I used to think that gifts were best when they were stored away, stockpiled and kept for the “perfect” time, and now I think that gifts are meant to be used, shared and enjoyed.
Growing up I was known as the candy-saver. Any holiday that you get candy (Christmas, Valentine’s, Easter, etc.), I’d eat a piece or two, but savor the stash I had, fully intending to slowly enjoy what I’d been given. In third grade, my teacher gave out Jolly Ranchers for extra credit assignments or as a reward for a job well done. I loved to earn Jolly Ranchers and would keep my growing pile in my desk. Only after I had some back up Jolly Ranchers would I eat them. In fifth grade. my teacher gave an M&M out of a fun dispenser for daily Bible reading. You better believe that I read my Bible every day to earn a single M&M. I kept each one that I earned in a small tin in my desk, while my friends popped theirs into their mouth immediately after receiving it.
Saving candy seemed like a great plan, and I really enjoyed having something to show for my work. It was nice to have something sweet around, when I wanted it. I liked feeling prepared for my candy needs (which apparently was an important goal to my child’s mind.)
But as I think about it now, my candy saving might not have been as good as I convinced myself it was. Often, I would end up sucking on a stale, sticky Jolly Rancher, whose glory days had been missed while sitting in my desk. There were times when I would finally feel free to eat the remainder of my Valentine’s Day stash, now that Easter was here, only to discover that my candy hearts were no longer fresh and did not taste as good as they once did. When I finally pulled out my M&M tin at summer’s eve, ready to enjoy the fruits of my year’s labor, I was a little disappointed to find out not all the M&Ms had fared well in the wait. Some of them tasted a little dusty or stale.
My brother was entirely the opposite of me in his approach to candy. He could often be found eating his entire candy hoard in the first few days of having it. I’d often take pity on him a week later when he had none, and share my candy with him. My mom would sometimes question my actions, wondering out loud why I would want to give him more than his share. It wasn’t that he hadn’t been given any. He had just chosen to eat it right away instead of saving it. Did I realize that he had already eaten his chocolate bunny? I knew I did not have to share, right? What was I giving him what was mine?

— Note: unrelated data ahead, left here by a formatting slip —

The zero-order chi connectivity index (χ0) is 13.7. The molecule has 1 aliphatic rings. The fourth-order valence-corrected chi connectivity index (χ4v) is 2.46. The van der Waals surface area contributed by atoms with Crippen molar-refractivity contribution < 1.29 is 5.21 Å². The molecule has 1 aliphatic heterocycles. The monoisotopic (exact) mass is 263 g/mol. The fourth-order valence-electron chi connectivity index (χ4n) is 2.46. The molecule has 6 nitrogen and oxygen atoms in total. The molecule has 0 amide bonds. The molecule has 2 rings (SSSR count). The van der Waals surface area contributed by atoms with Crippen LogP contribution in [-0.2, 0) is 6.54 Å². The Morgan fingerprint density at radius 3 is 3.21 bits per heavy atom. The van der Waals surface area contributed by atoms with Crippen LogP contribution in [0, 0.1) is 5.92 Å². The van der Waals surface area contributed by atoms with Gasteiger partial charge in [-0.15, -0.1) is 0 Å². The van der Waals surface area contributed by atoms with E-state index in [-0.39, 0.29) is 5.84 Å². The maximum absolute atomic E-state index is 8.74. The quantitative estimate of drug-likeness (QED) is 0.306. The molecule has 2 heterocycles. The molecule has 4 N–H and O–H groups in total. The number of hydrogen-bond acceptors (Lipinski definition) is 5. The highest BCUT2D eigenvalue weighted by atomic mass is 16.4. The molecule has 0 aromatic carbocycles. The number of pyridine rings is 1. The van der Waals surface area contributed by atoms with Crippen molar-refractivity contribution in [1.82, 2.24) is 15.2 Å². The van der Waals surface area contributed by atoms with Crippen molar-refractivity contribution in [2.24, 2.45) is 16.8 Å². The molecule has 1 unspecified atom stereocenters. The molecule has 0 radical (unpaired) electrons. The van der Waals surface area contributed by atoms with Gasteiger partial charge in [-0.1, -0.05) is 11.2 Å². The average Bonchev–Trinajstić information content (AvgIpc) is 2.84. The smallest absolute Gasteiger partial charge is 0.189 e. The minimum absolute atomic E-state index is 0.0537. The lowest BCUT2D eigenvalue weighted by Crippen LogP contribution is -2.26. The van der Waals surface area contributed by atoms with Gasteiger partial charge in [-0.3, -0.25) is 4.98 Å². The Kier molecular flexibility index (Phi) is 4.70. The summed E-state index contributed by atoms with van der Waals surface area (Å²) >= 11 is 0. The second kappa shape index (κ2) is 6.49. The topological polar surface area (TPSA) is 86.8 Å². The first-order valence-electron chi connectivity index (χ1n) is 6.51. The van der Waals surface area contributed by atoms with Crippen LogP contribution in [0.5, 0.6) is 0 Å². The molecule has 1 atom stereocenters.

I think I shared my candy because of what I’m still learning to be true: the good gifts Jesus gives us are meant to be used and shared and enjoyed. Jesus doesn’t give us things so we can hoard them. Jesus gives us things so we can believe who he says he is: that he is good, he is kind, he is our Father and he can be trusted.
I think about God’s people in the history we find recorded in Exodus 16. God provides food, literally falling from heaven as provision for his whiny, complaining people. But he told them how this gift worked. They were to gather as much as they could eat for that day, no more and no less, with the exception of the day before the Sabbath. They could gather double that day, in order to rest the following day. But not everyone did this. Some took extra on a regular week day and the result was worms and a horrible stench. I love seeing God’s kindness to his people, by making it possible to store the food an extra day in order to celebrate the Sabbath. It wasn’t that the heaven-bread always went bad. It was that God loved his people enough to teach them about how his gifts work. They are meant to be used. They are meant to instill trust in us. They are meant to be shared.
I was given a wonderful gift this fall. I had told my mother-in-law about my love of blackberries, having grown up in Washington with the prickly bushes overtaking our backyard. From the day we moved to the house when I was two years old, I had fallen in love when the dark fruit, warm from the sun. What a glorious treat it was to pick something so delicious in my own backyard! I don’t remember much about moving at such a young age, but I do remember feeling like I was in heaven as I stained my toddler’s mouth with berry juice, as I picked berry after berry, in the September sunshine. What a special surprise it was to be given a box of blackberries after sharing that story weeks prior. As I held the box in my hands, my first thought was, “something this special needs to be saved.” As I played out the logic of that statement in my head, I realized that saving these berries would be the wrong way to receive this gift. There were not enough to turn into a batch of jam or enough to freeze for a pie. There were just enough to eat and enjoy now. I know it may sound silly, but it was an internal struggle to allow myself to enjoy the gift in front of me, as is. I know that I would have been so disappointed if I had ended up saving my berries, only to discover that I had missed the opportunity to eat them, because they were now moldy and ruined.